The video below is a full 50 minute uncut build of the box. I show detailed instructions on how to build it, along with tips from my own build experience. If you're new to this and want some really detailed help, this is the video for you.

Click on the image below for a full size version of the instructions.

Build instructions - Click image for full size

Build instructions - Click image for full size

The instructions below match to the numbers on the diagram above.

Tools Needed

Before starting, you'll need a couple of tools.

  • Wood Glue / Elmers hobby Glue
  • Pencil
  • Ruler (or some measuring device)
  • Tape - I recommend blue painters tape
  • Screwdriver (Philips head)
  • Glue Brush (optional)
  • Engineers Square (optional)

      Step 1 - The Pendulum

      First up, sort the parts from the kit into the same order as shown in the top diagram. If you feel like you need to then you can mark the piece numbers in pencil on the inside of each piece. The way the pieces are laid out in the diagram shows the inside, with the exception of piece 'B', which will be inside the box and unlikely to be seen so even if you don't remove the pencil mark, probably not an issue. In my opinion, the pieces are pretty clear so you should need to label them.

      Take piece F and mark a centre line in the middle of the piece.

      Take piece G and mark a centre line down the length of the piece.

      Glue piece F onto piece G, using the centre lines as a guide. As the diagram shows, place piece F towards the bottom of piece G, making sure that the pre-drilled hole is at the top of the assembly, and is not obstructed by piece F.

      Leave the top for around 10 minutes for the glue to dry (note if the glue you are using takes longer to dry, then follow the manufacturers recommendations).

      Step 2 - Inner Box

      Taking the pieces labelled 'A' in the diagram, glue the four walls which will make up the sides of the inner box together, making sure that the groove which is cut in two of the pieces is at the top, and the thinner of the two pieces is glued to the bottom such that the groove will allow the piece labelled 'B' to slide in and out freely.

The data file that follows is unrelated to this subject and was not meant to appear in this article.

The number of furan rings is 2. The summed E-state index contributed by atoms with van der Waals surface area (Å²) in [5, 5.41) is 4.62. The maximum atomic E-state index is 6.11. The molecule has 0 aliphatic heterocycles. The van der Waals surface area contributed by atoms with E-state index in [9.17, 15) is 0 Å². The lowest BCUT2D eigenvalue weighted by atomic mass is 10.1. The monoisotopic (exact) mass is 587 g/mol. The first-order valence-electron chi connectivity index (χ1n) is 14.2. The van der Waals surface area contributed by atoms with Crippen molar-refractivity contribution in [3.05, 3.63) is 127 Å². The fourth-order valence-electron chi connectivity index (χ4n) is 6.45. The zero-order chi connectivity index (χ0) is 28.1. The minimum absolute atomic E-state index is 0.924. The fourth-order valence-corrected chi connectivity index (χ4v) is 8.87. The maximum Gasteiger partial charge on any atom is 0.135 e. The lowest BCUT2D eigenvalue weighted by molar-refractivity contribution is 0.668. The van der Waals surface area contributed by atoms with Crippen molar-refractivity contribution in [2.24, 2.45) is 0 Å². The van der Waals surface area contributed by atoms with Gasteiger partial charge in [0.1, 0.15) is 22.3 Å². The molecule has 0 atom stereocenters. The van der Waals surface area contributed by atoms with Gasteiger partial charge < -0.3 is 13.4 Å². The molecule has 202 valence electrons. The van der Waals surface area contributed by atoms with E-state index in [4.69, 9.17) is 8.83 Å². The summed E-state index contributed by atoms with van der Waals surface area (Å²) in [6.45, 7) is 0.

Glue the four walls to the base labelled 'A' ensuring that the small pre-drilled cube which is glued to the centre of this piece is underneath (not inside the walls you are gluing to it).

      Make sure that the edges are square to one another and that they are lined up with the base section.

      Using tape, secure the corners of the box, and tape the walls to the base as shown int he diagram. Set this aside to dry.

      Step 3 - The Lid

      Make sure that piece 'B' slides freely into the groove in the inner box that you built in step 2.

      Step 4 - Handle / Top decoration

      Using the four decorative pieces labelled 'C', glue them together into a square, then glue them to the centre of the piece labelled 'B'.

      Set this aside to dry.

      Step 5 - The Outer Box

      Using the pieces labelled 'D' arrange the pieces as shown in the diagram.

      Apply glue to the pre-cut notches on two of the pieces, then insert the flat plate with the pre-cut hole into the narrow groove in the bottom of the pieces.

      Bring all four corners together ensuring that the flat plate sits in the groove, and tape the corners.

      Put this aside to dry.

      Step 6 - Putting the pieces together.

      Put the inner box from step 2 into the outer box from step 5. Note that the location of the cutout on the outer box will determine the orientation required to open the box. You can put this in any orientation that you want.

      Step 7 - Adding the locking mechanism

      Turn the assembly from step 6 over, and using the supplied screw and a Phillips head screwdriver, screw the pendulum assembly from step one into the pre-drilled hole. You do not want the screw too tight here. The pendulum should turn freely around the screw to ensure correct operation of the mechanism.

      Step 8 - Finishing the box

      Glue the large flat square labelled 'E' to the base of the box, hiding the locking mechanism. Using some tape, tape the base to the sides until dry.

      Congratulations, your box is complete!

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  1. I agree with you: Newton box is my preferred kit available from Karakuri. It is certainly one of the more difficult to open. I also like the “Fake box”. It cannot be simpler but I use it to introduce puzzle box to non puzzlers and is a good way to talk about “lateral thinking”.